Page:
• Sami Amin Al-Arian (Arabic: سامي أمين العريان‎; born January 14, 1958) is a Palestinian civil rights activist who was a computer engineering professor at University of South Florida. During the Clinton administration and Bush administration, he was invited to the White House. He actively campaigned for the Bush presidential campaign in the United States presidential election in 2000. After a contentious interview with Bill O'Reilly on The O'Reilly Factor following the September 11 attacks, Al-Arian's tenure at University of South Florida came under public scrutiny. He was indicted in February 2003 on 17 counts under the Patriot Act. A jury acquitted him on 8 counts and deadlocked on the remaining 9 counts. He later struck a plea bargain and admitted to one of the remaining charges in exchange for being released and deported by April 2007. However, as his release date approached, a federal prosecutor in Virginia demanded he testify before a grand jury in a separate case, which he refused to do, claiming it would violate his plea deal. He was held under house arrest in Northern Virginia from 2008 until 2014 when federal prosecutors filed a motion to dismiss charges against him. He was deported to Turkey on February 4, 2015.
  • Sami Amin Al-Arian (Arabic: سامي أمين العريان‎; born January 14, 1958) is a Palestinian political activist and convicted fellon, who was a computer engineering professor at University of South Florida. During the Clinton administration and Bush administration, he was invited to the White House. He actively campaigned for the Bush presidential campaign in the United States presidential election in 2000. After a contentious interview with Bill O'Reilly on The O'Reilly Factor following the September 11 attacks, Al-Arian's tenure at University of South Florida came under public scrutiny. He was indicted in February 2003 on 17 counts under the Patriot Act. A jury acquitted him on 8 counts and deadlocked on the remaining 9 counts. He later struck a plea bargain and admitted to one of the remaining charges in exchange for being released and deported by April 2007. However, as his release date approached, a federal prosecutor in Virginia demanded he testify before a grand jury in a separate case, which he refused to do, claiming it would violate his plea deal. He was held under house arrest in Northern Virginia from 2008 until 2014 when federal prosecutors filed a motion to dismiss charges against him. He was deported to Turkey on February 4, 2015.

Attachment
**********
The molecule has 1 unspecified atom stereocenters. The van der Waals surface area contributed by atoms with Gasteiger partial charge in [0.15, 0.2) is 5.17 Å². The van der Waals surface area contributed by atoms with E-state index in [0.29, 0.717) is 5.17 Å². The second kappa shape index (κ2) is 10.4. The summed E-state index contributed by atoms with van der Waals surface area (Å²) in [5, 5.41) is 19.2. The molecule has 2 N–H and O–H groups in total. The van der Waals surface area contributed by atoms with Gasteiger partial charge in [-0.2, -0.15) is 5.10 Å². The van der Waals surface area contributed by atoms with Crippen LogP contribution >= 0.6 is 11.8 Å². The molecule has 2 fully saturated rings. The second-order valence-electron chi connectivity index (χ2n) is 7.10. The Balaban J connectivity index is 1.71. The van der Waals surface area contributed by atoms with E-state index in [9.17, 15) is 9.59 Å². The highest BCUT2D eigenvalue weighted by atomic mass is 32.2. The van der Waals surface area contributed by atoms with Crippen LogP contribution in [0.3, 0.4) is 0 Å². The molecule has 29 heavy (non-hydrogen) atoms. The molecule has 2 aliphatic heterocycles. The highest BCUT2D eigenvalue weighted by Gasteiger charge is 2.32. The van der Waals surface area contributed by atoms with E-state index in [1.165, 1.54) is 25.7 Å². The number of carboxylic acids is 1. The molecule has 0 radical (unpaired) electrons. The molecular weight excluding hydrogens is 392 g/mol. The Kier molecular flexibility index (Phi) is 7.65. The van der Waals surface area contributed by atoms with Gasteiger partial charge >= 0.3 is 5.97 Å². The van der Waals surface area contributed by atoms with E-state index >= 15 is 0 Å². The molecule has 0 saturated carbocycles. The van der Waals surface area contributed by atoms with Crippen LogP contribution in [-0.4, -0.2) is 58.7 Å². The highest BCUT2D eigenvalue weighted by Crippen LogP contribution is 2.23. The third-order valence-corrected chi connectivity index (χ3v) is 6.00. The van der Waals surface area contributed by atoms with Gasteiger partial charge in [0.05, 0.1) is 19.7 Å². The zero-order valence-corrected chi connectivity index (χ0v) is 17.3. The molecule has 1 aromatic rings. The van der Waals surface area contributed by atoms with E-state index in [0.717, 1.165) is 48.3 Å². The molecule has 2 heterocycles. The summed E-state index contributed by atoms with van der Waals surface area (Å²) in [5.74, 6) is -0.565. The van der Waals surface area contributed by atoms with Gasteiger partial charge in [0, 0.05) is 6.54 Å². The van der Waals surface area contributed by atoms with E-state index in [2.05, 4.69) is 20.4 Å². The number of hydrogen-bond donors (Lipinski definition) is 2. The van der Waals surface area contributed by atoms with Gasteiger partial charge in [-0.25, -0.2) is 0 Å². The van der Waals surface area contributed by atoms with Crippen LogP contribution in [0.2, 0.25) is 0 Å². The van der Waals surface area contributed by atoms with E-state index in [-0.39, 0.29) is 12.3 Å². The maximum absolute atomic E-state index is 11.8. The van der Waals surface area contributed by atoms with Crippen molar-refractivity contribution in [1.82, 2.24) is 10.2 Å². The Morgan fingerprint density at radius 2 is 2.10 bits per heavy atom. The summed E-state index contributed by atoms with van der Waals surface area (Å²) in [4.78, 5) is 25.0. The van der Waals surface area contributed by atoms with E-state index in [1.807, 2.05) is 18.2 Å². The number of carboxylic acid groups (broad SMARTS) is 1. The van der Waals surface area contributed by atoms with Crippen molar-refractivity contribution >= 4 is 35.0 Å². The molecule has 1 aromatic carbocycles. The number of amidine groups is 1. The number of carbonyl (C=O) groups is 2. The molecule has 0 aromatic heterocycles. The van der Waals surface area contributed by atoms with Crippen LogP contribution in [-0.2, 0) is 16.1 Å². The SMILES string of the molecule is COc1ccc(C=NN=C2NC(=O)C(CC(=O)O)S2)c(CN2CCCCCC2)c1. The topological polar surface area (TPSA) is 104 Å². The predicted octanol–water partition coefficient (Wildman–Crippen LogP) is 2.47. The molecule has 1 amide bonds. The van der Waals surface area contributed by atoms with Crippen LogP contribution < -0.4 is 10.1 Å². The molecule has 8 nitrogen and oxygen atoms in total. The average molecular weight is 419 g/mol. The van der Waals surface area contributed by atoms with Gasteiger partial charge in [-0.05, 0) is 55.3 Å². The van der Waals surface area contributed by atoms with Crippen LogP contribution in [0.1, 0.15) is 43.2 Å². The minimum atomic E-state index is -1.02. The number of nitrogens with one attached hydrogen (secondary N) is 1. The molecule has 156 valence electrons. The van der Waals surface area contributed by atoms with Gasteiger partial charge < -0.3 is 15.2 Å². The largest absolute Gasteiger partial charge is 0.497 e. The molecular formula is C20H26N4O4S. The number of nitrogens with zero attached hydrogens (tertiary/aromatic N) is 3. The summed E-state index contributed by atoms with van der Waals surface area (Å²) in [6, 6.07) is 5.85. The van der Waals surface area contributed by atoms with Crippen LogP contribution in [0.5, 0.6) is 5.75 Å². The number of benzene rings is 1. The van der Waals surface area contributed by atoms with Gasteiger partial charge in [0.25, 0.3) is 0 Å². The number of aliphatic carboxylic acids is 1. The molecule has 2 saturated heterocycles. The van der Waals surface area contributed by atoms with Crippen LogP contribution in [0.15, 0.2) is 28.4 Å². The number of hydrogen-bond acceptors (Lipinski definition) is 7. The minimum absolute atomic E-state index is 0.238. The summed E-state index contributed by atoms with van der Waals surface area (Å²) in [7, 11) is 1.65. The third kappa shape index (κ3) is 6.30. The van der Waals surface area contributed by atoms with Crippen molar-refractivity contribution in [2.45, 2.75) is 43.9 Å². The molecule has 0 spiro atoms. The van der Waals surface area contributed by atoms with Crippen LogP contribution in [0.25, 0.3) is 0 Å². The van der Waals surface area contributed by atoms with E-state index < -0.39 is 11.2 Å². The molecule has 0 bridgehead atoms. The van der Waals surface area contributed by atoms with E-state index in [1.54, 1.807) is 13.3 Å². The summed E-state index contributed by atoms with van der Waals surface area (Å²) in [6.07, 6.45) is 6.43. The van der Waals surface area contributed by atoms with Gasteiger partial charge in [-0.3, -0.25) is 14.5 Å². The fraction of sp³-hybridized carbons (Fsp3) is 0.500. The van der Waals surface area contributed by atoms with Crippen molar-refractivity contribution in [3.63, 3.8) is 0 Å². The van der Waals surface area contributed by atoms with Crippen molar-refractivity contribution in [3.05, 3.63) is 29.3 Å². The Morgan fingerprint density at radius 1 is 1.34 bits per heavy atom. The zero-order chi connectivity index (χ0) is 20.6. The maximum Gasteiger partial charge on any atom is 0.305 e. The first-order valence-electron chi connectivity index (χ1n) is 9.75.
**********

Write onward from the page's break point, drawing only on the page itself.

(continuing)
• Sami Amin Al-Arian (Arabic: سامي أمين العريان‎; born January 14, 1958) is a Palestinian political activist and convicted felon, who was a computer engineering professor at University of South Florida. During the Clinton administration and Bush administration, he was invited to the White House. He actively campaigned for the Bush presidential campaign in the United States presidential election in 2000. After a contentious interview with Bill O'Reilly on The O'Reilly Factor following the September 11 attacks, Al-Arian's tenure at University of South Florida came under public scrutiny. He was indicted in February 2003 on 17 counts under the Patriot Act. A jury acquitted him on 8 counts and deadlocked on the remaining 9 counts. He later struck a plea bargain and admitted to one of the remaining charges in exchange for being released and deported by April 2007. However, as his release date approached, a federal prosecutor in Virginia demanded he testify before a grand jury in a separate case, which he refused to do, claiming it would violate his plea deal. He was held under house arrest in Northern Virginia from 2008 until 2014 when federal prosecutors filed a motion to dismiss charges against him. He was deported to Turkey on February 4, 2015.